Once you have the stats you can organise your follow up. In fairness, before you started the campaign, there should have been a plan for what email two, or email three would say, and what the next email is that you would send to who. You should have a sequence ready to go, and sometimes it might be that actually next contact should be a phone call! (Yes – I am suggesting you actually speak to people!)

6. Make it mobile

We are living in a mobile-first world – your email should be no different. Make sure it works on a mobile device. Is the text too big or too small? Are the links you are using mobile-friendly too?

7. Test it

Proofreading is one thing – but actually sending a test through and reading it through in context, clicking on links to check the experience of the recipient; that’s a step that just can’t be missed. Test your email and make sure you are 100% happy with it before hitting send.

8. Make email marketing part of your strategy

Have a regular email strategy to ensure your database is hearing from you on a regular (I’d suggest monthly) basis. Then when you send a message that is more sales based in tone there is a higher likelihood it will work for you! The other thing is regular email, assuming you are using appropriate software, regular emails will allow you to keep your database nice and clean, you will have a good idea how active your data is and therefore also how valuable it is to you.

9. Consider the journey

Have you had one of those emails that goes on forever and is simply too boring to read? Or one where there’s so much going on you have to get rid of it quick? How about those emails where you click, and the pages take ages and ages and ages to load – then when the page opens there are too many, and you abandon whatever it was you were trying to do in the first place. That is usually a result of the sender not having considered your journey as the person opening it!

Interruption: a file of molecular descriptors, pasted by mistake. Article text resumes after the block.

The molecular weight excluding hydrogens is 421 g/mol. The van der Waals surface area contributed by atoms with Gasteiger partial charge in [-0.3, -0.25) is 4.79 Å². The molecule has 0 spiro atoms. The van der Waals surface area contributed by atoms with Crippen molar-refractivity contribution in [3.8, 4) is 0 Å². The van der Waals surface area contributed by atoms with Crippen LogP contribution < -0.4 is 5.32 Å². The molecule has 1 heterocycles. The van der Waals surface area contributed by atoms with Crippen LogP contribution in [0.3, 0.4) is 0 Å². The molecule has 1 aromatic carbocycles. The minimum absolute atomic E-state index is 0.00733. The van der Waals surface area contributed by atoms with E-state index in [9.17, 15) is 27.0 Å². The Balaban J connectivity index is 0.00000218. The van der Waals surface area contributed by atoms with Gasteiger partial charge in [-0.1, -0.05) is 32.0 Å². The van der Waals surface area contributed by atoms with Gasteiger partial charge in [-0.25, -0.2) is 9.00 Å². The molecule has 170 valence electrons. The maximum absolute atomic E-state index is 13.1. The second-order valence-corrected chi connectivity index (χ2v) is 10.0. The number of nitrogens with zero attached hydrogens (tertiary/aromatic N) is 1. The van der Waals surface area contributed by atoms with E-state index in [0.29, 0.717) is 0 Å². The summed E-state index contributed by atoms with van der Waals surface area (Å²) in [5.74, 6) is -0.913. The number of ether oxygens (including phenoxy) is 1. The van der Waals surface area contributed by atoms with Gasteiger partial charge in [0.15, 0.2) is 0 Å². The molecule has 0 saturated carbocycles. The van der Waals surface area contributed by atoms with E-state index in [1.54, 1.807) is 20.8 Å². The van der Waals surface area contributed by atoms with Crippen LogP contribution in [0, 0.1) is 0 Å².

10. Keep it simple

When you compose your email – what is the single thing you want your recipient to do? Try to keep it to one action, and make sure you add CTAs (calls to action). These could be in the form of hyperlinked text, a button, a hyperlinked image, instructional text… the list is almost endless. But don’t use too many options – if there are too many instructions, you will be guilty of overkill. The impact of which is an email that doesn’t perform as well as anticipated.

If you have multiple outcomes, you probably need to consider sending multiple, more segmented emails.

11. Stay compliant

I only need to say one thing here – respect your data. Use a system that will do the hard work for you (I always give Mailchimp a plug at this point). If someone says they want to unsubscribe – don’t add them to another list.

12. Automate – intelligently

I love a bit of automation. A little bit. Not reams and reams as it can become unmanageable, but a low level of strategic measurable automation is ideal. When would I use it? When it is in response to an action someone has taken on my website. For example, they’ve claimed an offer or resource.

So, there you have it. A list of 12 things you already knew about email marketing. How many of these do you need to work on in your business?